What consecutive does not mean is “adjacent”. As a matter of fact, the word “adjacent” is not used once in Chapter 15 of the Illinois Vehicle Code. Many times police officers and truckers alike try to interpret what consecutive means by inserting “adjacent”, as if somehow the FBF cannot be used if the axles are not right next to each other. Consecutive simply means axles which are in sequence, regardless how far apart they are from each other.

Tandem Axle

A tandem axle means two consecutive axles, however not all sets of two axles are tandems. To be a tandem, the two axles must be a minimum 40” on-center from each other, but not more than 96” on-center.

A small landscape trailer may have two physical axles next to each other, but if the on-center measurement is 34”, then it is not a tandem. It is a single axle. A typical semi-trailer hauling steel usually has two axles at the end, but they may be spaced at 9’ (108”). Guess what? Not a tandem.

What is the 36’ Rule?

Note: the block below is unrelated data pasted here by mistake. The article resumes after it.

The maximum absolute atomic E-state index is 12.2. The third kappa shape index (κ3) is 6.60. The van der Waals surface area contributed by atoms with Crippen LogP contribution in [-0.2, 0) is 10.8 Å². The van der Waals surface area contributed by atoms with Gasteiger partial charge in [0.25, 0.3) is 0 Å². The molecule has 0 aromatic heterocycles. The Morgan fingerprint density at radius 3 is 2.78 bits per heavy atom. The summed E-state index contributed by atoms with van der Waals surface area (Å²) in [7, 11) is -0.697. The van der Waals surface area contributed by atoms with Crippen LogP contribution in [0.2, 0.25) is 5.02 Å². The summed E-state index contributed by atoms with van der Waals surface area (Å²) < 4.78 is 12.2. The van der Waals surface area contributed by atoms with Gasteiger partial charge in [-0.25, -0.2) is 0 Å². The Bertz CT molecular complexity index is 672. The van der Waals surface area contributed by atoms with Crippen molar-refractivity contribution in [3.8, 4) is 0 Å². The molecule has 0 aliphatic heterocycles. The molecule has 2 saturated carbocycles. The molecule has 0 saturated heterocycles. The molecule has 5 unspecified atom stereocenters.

This rule is found in 625 ILCS 5/15-111(a)(5):

“Two consecutive sets of tandem axles may carry a total weight of 34,000 pounds each if the overall distance between the first and last axles of the consecutive sets of tandem axles is 36 feet or more, notwithstanding the lower limit resulting from the application of the above formula.”

In truth, the 36’ Rule is an exception to law. Legal weight for a tandem is 34,000 pounds. This rule describes when there are two consecutive sets of tandems for a total of four axles. Note that it must be two tandems…not any set of four axles.

For instance, a police officer stops a vehicle with two consecutive sets of tandems. He measures from the center of the first axle (in the first tandem) to the center of the fourth axle (last axle in the second tandem) and the total distance is 36’ exactly. He then pulls out his handy-dandy FBF chart and the total bridge formula weight for the series of 4-axles is 66,000 pounds.

What? Who did that math? So if a driver loads each individual tandem exactly to its legal weight of 34,000 pounds (for a total of 68,000 pounds), that group of four axles receives 2,000 pounds less? Correct.